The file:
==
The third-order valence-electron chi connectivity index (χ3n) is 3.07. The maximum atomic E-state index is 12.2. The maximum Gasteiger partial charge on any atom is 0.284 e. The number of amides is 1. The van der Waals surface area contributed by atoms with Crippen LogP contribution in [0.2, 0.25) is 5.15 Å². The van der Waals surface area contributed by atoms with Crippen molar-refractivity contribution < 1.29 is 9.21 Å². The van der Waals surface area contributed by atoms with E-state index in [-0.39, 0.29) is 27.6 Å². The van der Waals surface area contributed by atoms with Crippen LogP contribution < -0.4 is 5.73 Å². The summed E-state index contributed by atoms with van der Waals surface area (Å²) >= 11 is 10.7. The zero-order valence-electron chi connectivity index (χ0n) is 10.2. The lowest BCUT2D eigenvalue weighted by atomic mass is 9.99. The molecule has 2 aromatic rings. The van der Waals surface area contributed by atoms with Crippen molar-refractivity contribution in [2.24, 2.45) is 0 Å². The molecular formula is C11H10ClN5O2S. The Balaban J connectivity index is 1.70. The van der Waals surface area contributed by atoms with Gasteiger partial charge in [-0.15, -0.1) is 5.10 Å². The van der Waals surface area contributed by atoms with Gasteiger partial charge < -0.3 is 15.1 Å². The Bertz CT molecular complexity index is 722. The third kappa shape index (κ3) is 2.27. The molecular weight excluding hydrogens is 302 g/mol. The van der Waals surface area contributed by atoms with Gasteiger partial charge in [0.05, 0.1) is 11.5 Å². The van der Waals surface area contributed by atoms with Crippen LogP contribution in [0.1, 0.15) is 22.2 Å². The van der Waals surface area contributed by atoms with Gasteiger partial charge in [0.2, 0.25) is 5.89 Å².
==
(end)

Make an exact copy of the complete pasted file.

The third-order valence-electron chi connectivity index (χ3n) is 3.07. The maximum atomic E-state index is 12.2. The maximum Gasteiger partial charge on any atom is 0.284 e. The number of amides is 1. The van der Waals surface area contributed by atoms with Crippen LogP contribution in [0.2, 0.25) is 5.15 Å². The van der Waals surface area contributed by atoms with Crippen molar-refractivity contribution < 1.29 is 9.21 Å². The van der Waals surface area contributed by atoms with E-state index in [-0.39, 0.29) is 27.6 Å². The van der Waals surface area contributed by atoms with Crippen LogP contribution < -0.4 is 5.73 Å². The summed E-state index contributed by atoms with van der Waals surface area (Å²) >= 11 is 10.7. The zero-order valence-electron chi connectivity index (χ0n) is 10.2. The lowest BCUT2D eigenvalue weighted by atomic mass is 9.99. The molecule has 2 aromatic rings. The van der Waals surface area contributed by atoms with Crippen molar-refractivity contribution in [2.24, 2.45) is 0 Å². The molecular formula is C11H10ClN5O2S. The Balaban J connectivity index is 1.70. The van der Waals surface area contributed by atoms with Gasteiger partial charge in [-0.15, -0.1) is 5.10 Å². The van der Waals surface area contributed by atoms with Gasteiger partial charge < -0.3 is 15.1 Å². The Bertz CT molecular complexity index is 722. The third kappa shape index (κ3) is 2.27. The molecular weight excluding hydrogens is 302 g/mol. The van der Waals surface area contributed by atoms with Gasteiger partial charge in [0.05, 0.1) is 11.5 Å². The van der Waals surface area contributed by atoms with Crippen LogP contribution in [0.1, 0.15) is 22.2 Å². The van der Waals surface area contributed by atoms with Gasteiger partial charge in [0.2, 0.25) is 5.89 Å².